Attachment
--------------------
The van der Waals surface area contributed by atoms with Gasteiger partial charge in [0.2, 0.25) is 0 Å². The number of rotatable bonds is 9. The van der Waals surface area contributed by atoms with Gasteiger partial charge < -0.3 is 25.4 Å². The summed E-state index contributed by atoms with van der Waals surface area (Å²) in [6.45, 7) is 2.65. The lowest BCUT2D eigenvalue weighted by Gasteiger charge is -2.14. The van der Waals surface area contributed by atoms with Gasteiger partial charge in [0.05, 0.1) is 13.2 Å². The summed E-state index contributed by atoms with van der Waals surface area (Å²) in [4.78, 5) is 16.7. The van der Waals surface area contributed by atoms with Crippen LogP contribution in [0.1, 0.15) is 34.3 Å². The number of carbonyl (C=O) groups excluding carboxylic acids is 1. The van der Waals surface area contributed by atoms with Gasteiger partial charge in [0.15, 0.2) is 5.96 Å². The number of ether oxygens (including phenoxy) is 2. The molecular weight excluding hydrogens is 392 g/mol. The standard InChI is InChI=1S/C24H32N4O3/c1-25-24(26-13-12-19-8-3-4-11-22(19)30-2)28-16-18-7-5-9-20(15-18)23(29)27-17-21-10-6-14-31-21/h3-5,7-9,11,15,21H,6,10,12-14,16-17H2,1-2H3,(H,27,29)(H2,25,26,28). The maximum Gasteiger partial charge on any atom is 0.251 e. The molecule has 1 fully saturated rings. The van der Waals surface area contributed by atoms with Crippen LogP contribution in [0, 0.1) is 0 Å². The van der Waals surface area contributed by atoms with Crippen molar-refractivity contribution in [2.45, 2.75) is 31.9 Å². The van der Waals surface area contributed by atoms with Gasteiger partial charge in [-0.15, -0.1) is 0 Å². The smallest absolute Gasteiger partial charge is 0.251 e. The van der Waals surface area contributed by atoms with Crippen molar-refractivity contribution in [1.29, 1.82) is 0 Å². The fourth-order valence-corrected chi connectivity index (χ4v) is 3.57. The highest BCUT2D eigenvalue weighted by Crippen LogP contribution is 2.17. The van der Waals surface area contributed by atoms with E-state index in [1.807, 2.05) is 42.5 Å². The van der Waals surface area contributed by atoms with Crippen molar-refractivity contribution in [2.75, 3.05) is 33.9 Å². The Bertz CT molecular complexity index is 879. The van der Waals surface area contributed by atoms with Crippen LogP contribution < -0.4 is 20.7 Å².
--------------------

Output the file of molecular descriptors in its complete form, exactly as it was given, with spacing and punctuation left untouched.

The van der Waals surface area contributed by atoms with Gasteiger partial charge in [0.2, 0.25) is 0 Å². The number of rotatable bonds is 9. The van der Waals surface area contributed by atoms with Gasteiger partial charge < -0.3 is 25.4 Å². The summed E-state index contributed by atoms with van der Waals surface area (Å²) in [6.45, 7) is 2.65. The lowest BCUT2D eigenvalue weighted by Gasteiger charge is -2.14. The van der Waals surface area contributed by atoms with Gasteiger partial charge in [0.05, 0.1) is 13.2 Å². The summed E-state index contributed by atoms with van der Waals surface area (Å²) in [4.78, 5) is 16.7. The van der Waals surface area contributed by atoms with Crippen LogP contribution in [0.1, 0.15) is 34.3 Å². The number of carbonyl (C=O) groups excluding carboxylic acids is 1. The van der Waals surface area contributed by atoms with Gasteiger partial charge in [0.15, 0.2) is 5.96 Å². The number of ether oxygens (including phenoxy) is 2. The molecular weight excluding hydrogens is 392 g/mol. The standard InChI is InChI=1S/C24H32N4O3/c1-25-24(26-13-12-19-8-3-4-11-22(19)30-2)28-16-18-7-5-9-20(15-18)23(29)27-17-21-10-6-14-31-21/h3-5,7-9,11,15,21H,6,10,12-14,16-17H2,1-2H3,(H,27,29)(H2,25,26,28). The maximum Gasteiger partial charge on any atom is 0.251 e. The molecule has 1 fully saturated rings. The van der Waals surface area contributed by atoms with Crippen LogP contribution in [0, 0.1) is 0 Å². The van der Waals surface area contributed by atoms with Crippen molar-refractivity contribution in [2.45, 2.75) is 31.9 Å². The van der Waals surface area contributed by atoms with Gasteiger partial charge in [-0.15, -0.1) is 0 Å². The smallest absolute Gasteiger partial charge is 0.251 e. The van der Waals surface area contributed by atoms with Crippen molar-refractivity contribution in [1.29, 1.82) is 0 Å². The fourth-order valence-corrected chi connectivity index (χ4v) is 3.57. The highest BCUT2D eigenvalue weighted by Crippen LogP contribution is 2.17. The van der Waals surface area contributed by atoms with E-state index in [1.807, 2.05) is 42.5 Å². The van der Waals surface area contributed by atoms with Crippen molar-refractivity contribution in [2.75, 3.05) is 33.9 Å². The Bertz CT molecular complexity index is 879. The van der Waals surface area contributed by atoms with Crippen LogP contribution < -0.4 is 20.7 Å².